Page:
Youth Hunts: Kids Should Get Great Shot at Geese
West Coast waterfowlers got their guns dirty in early September goose seasons, and now it’s time for kids to earn … Continued
West Coast waterfowlers got their guns dirty in early September goose seasons, and now it’s time for kids to earn their wings during youth-only waterfowl hunts held in all Pacific Flyway states the last two weekends in September. Nevada’s Northeast Zone youth-only hunt will kick off on Sept. 15, and the Silver State’s Northwest Zone will offer kids a Saturday hunt on Sept. 29. Utah holds a one-day youth-only season Sept. 22, while Washington, Oregon, Montana and California’s Northeast Zone host a two-day hunt Sept. 22 and 23. Arizona and Idaho kids will get their shot on Sept. 29 and 30.
Most hunts are open to kids ages 15 and under, and an adult who is not hunting must accompany them in the field. Standard bag limits typically apply, but not all areas are open during these hunts, and other special restrictions apply, so consult your state’s regulations for more information.
Good resident populations of ducks and geese await kids throughout the flyway.
September youth waterfowl hunts provide an opportunity for adults to mentor kids when their own hunting doesn’t distract them. Everyone loves the great weather and uncrowded hunting grounds. If you don’t have kids of your own to take hunting, borrow some. In addition to helping youngsters get started, it’s a great chance to shake off the dust and rust, practice your calling and get the dogs some work.
I introduced both my boys to waterfowl hunting in Oregon’s youth waterfowl weekend. My youngest, shown above with the results of one of those hunts, is now absolutely addicted and even finds other people to hunt with when I can’t take him. In this photo he’s showing off geese taken during Oregon’s early Canada goose hunt with a family friend while I was deer hunting. At least someone in the family put food on the table.
The early honker hunts provide temporary relief for landowners suffering damage by droves of resident Great Basin Canada geese. The only geese that nest in the Northwest, honkers have literally taken off in recent years in Oregon and Washington, and the early seasons target those proliferating populations of local geese before the fall arrival of migrating species, some of which carry special protections.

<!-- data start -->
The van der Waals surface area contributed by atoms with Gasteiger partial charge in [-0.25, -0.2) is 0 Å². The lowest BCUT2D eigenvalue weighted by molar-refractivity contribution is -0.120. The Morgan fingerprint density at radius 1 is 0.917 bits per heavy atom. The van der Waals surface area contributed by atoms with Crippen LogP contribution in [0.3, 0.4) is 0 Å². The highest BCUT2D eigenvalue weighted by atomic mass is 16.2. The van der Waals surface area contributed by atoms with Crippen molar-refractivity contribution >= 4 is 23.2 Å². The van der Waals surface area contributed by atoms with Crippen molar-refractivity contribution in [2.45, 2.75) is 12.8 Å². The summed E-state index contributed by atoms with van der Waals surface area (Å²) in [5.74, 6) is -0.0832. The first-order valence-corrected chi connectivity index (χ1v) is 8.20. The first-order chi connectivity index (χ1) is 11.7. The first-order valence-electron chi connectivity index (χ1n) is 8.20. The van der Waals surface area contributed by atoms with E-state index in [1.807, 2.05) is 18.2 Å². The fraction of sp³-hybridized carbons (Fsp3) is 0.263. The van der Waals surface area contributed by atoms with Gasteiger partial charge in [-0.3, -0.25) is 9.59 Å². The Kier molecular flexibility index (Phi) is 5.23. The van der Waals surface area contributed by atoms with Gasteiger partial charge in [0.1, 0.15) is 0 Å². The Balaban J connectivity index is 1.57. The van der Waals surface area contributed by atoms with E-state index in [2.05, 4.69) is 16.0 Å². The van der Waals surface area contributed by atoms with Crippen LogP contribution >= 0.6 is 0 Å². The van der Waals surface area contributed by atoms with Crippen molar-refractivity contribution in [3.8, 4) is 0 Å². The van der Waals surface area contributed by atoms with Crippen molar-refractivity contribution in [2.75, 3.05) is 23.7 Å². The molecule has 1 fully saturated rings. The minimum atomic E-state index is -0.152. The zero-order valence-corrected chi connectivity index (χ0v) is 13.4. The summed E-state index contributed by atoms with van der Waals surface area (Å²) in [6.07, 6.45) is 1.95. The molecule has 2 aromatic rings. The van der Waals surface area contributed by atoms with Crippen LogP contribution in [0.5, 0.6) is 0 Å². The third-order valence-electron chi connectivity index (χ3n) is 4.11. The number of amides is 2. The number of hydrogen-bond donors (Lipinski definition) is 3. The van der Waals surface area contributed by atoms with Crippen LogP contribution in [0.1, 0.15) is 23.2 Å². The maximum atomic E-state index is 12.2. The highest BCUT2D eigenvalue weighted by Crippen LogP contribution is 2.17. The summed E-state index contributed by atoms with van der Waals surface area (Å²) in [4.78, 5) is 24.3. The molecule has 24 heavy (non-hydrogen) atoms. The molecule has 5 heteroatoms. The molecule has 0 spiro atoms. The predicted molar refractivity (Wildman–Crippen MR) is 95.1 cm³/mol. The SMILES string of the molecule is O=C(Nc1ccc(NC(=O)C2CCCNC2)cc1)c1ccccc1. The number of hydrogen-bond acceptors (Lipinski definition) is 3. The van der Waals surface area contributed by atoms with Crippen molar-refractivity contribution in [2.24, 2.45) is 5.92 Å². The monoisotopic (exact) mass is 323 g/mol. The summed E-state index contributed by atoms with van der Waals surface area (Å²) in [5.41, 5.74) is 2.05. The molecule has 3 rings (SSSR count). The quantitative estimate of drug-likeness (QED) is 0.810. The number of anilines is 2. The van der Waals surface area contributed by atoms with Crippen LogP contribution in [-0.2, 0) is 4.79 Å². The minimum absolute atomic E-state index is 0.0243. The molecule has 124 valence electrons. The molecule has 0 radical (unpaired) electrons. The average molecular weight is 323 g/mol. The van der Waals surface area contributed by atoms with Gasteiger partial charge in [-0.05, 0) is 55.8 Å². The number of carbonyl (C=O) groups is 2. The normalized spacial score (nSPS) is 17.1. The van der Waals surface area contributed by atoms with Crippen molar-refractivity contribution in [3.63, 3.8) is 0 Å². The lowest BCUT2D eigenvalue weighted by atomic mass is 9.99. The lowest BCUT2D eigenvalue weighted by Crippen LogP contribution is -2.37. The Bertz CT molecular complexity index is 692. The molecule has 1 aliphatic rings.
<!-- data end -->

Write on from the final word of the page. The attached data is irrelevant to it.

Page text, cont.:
The action got underway Sept. 1 in Washington’s Pacific County, and Oregon’s early Canada goose season opened a week later. Other earlybird seasons opened in Washington on Sept. 10 in some goose management areas and on Sept. 14 in others.
Kent Contreras with the pro staff of Avery Outdoors in the northeast Washington area reported seeing good numbers of geese going into the short early season in his region.
“What I’ve been seeing are family groups of geese being real active, feeding like crazy in the fields and water sources,” Contreras said. “Water levels seem to be down a bit and the river I hunt is very low due to the Army Corps of Engineers releasing a lot of water through the dam systems here. The ducks love it because they have shallow water everywhere and they can dabble wherever they want.”
South of the Columbia River, Oregon’s early goose season dawned in bluebird weather on Sept. 8. Hunters enjoyed good shooting action, especially for young, naive birds.
California’s early goose hunting doesn’t start until early October, but the forecast looks good, according to Jake Messerli, vice president of conservation programs for the California Waterfowl Association.
“The resident Canada goose population is large, and that’s why we worked with the U.S. Fish and Wildlife Service to get the early season,” Messerli said. “The geese do a lot of damage, and we prefer to control their numbers with hunting instead of destroying nests.”
Messerli said white-fronted geese are already showing up in California, which surprised me, because I thought I saw all of the flyway’s 650,000 specks in one southern Oregon field last weekend.
California hunters can look forward to good hunting for resident ducks when the season opens, but possibly not as good as last season.
“Last year was kind of a boom cycle for local mallards, so there were a lot of breeding birds this year,” Messerli said, “but nesting conditions weren’t as good this year and production was poor.”
Golden State hunters can expect more adult resident birds in the bag in the early season, especially mallards, gadwalls and cinnamon teal. Shovelers are present in good numbers, and pintails continue to hold their own despite gloomy forecasts, Messerli reported.
“Pintails are still one of the most popular ducks to hunt in California,” he said.
The California Department of Fish and Game will hold a waterfowl hunting clinic on Sept. 29 at the San Jacinto Wildlife Area in Ventura County. Clinic topics include decoy placement, blind design, calling, duck identification, dog work, gear, game care, cooking tips and safety. The clinic costs $45. Students 16 and younger are free, but must be accompanied by an adult. To register, visit www.dfg.ca.gov/huntered/advanced.